Edtech startup Unbound Concepts acquired by Certica Solutions - Technical.ly Baltimore

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Jul. 6, 2017 8:26 am

Edtech startup Unbound Concepts acquired by Certica Solutions

The acquisition brings Unbound's Artifact to the Massachusetts-based company's platform.

Swag from Unbound Concepts' product Artifact.

(Photo via Twitter)

Baltimore edtech startup Unbound Concepts was acquired by a Massachusetts-based company that makes an education data platform for K-12 organizations.

With the deal, Certica Solutions is set to add the capabilities of Unbound’s app, called Artifact, to its offerings. Terms were not disclosed.

Founded by former teacher Katie Palenscar, Artifact is designed to make it easier for teachers or parents to search for books for students to read. The app uses machine learning with info like themes and literary elements that go beyond a summary, Technical.ly reported. There are more than 700 such attributes — or “artifacts” — within the app’s system. The company maintained a free app for classrooms, while establishing partnerships with publishers like Houghton Mifflin Harcourt and Baker & Taylor, as well as edtech platforms.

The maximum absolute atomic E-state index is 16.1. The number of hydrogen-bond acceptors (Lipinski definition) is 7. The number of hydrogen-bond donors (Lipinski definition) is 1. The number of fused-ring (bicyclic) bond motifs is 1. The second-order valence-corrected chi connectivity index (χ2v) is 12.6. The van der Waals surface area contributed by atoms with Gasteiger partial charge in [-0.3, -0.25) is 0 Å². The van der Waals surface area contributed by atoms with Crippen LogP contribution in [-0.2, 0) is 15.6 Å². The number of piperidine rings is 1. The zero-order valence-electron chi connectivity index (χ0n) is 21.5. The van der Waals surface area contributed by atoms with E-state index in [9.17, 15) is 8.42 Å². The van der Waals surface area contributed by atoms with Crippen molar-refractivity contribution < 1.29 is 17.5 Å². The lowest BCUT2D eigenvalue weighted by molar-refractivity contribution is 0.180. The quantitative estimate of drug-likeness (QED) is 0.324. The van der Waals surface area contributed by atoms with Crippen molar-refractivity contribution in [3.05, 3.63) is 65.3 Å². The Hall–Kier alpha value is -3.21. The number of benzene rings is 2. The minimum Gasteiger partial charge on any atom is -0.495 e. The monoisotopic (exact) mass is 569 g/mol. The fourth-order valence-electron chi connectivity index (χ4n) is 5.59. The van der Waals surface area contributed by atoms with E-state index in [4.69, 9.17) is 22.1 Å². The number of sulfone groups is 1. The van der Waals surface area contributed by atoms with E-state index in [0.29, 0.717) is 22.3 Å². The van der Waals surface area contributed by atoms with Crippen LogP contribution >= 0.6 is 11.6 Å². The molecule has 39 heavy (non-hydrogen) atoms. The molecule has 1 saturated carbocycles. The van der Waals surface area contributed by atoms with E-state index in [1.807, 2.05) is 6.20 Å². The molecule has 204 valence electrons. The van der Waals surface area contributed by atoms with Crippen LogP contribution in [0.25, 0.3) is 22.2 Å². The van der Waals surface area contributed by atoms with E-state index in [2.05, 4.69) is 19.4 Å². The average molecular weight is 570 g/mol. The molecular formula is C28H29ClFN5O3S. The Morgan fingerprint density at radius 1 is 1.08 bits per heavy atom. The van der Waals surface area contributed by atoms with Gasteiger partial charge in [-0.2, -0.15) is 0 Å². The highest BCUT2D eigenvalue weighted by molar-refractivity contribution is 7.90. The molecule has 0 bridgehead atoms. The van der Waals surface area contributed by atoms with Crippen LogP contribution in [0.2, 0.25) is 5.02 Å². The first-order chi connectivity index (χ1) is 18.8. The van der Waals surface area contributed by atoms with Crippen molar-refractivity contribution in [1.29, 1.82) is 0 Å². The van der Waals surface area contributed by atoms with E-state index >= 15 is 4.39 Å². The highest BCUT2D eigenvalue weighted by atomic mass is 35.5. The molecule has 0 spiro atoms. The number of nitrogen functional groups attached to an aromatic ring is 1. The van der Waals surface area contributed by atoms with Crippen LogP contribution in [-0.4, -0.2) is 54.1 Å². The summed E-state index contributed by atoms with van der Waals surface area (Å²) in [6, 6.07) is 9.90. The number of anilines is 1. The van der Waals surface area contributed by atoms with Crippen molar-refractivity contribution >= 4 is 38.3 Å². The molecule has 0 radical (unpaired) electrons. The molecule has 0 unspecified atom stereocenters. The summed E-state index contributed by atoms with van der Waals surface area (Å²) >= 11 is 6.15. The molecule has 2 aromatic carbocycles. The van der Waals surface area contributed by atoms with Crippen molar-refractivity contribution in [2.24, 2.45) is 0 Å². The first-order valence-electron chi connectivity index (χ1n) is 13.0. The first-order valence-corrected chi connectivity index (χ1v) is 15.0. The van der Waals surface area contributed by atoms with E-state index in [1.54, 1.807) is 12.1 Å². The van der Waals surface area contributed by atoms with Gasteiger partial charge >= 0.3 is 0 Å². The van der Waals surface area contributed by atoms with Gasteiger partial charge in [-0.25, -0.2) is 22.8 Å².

Certica, based in Wakefield, Mass., will add the app’s ability to add and tag content to its search offerings, which are used by K-12 organizations as well as publishers.

“Unbound Concepts has made important connections between book publishers, distributors, buyers and educators, by creating a common language between those stakeholders. We’re excited to execute the synergies between Artifact and our existing platform capabilities, to benefit our business partners,” Certica CEO Mark Rankovic said in a statement.

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The Baltimore community helped along the way, whether from mentors like educational publishing executive Judy Harris or the Emerging Technology Centers-run Accelerate Baltimore program, where Unbound was a member of the first cohort in 2012.

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Stephen Babcock

Stephen Babcock is Market Editor for Technical.ly Baltimore and Technical.ly DC. A graduate of Northeastern University, he moved to Baltimore following stints in New Orleans and Rio Arriba County, New Mexico. His work has appeared in The New York Times, Baltimore Fishbowl, NOLA Defender, NOLA.com/The Times-Picayune and the Rio Grande Sun.

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